Instrumental drawings are different from freehand drawings (see
above), although they are usually the result achieved through the
development of ideas using freehand drawings (including sketches).
Freehand drawing and instrumental drawing differ primarily in the
amount of time and accuracy required - freehand drawing is a means of
quickly putting your thoughts down on paper without the use of
instruments such as rulers, set squares and compasses. So, in
appearance, the freehand drawing is entirely different from the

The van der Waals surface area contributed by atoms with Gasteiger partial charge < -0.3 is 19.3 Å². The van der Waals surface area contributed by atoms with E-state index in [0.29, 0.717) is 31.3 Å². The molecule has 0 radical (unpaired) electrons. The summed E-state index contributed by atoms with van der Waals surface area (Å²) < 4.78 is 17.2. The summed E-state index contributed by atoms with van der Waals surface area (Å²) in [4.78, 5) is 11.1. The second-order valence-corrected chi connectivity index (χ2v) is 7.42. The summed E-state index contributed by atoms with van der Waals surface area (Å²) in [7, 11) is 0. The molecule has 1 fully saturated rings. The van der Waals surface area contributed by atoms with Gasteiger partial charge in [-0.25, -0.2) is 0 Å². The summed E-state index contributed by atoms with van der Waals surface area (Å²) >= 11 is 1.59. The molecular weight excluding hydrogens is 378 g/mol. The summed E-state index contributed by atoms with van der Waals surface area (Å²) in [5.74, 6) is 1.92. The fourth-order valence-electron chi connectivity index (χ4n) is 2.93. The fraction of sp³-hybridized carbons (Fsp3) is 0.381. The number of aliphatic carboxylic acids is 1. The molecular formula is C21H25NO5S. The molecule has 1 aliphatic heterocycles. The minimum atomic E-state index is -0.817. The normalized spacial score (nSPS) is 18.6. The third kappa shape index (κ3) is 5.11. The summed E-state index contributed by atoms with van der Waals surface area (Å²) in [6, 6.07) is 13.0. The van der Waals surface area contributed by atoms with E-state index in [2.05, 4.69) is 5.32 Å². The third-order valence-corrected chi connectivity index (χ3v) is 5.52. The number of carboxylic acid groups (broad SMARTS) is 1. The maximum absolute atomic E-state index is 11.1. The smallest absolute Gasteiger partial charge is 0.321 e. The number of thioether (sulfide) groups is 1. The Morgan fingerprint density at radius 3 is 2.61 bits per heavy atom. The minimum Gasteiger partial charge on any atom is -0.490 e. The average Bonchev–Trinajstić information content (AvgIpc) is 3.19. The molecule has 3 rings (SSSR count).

clean-cut precision of a mechanically ruled or computer generated
instrumental drawing.

Instrumental drawings  
sometimes referred to as technical drawings,
mechanical drawings or working drawings require the use of manual (using
drawing instruments  
examples from the past ) and/or electronic drawing
methods. They are often
orthogonal (also referred to as 'orthographic')
drawings, but may be
paraline drawings such as isometric, oblique and
planometric drawings -
usually used as 'support' drawings showing a 3D view
of the object shown in orthogonal/orthographic drawings
.


                                                                             
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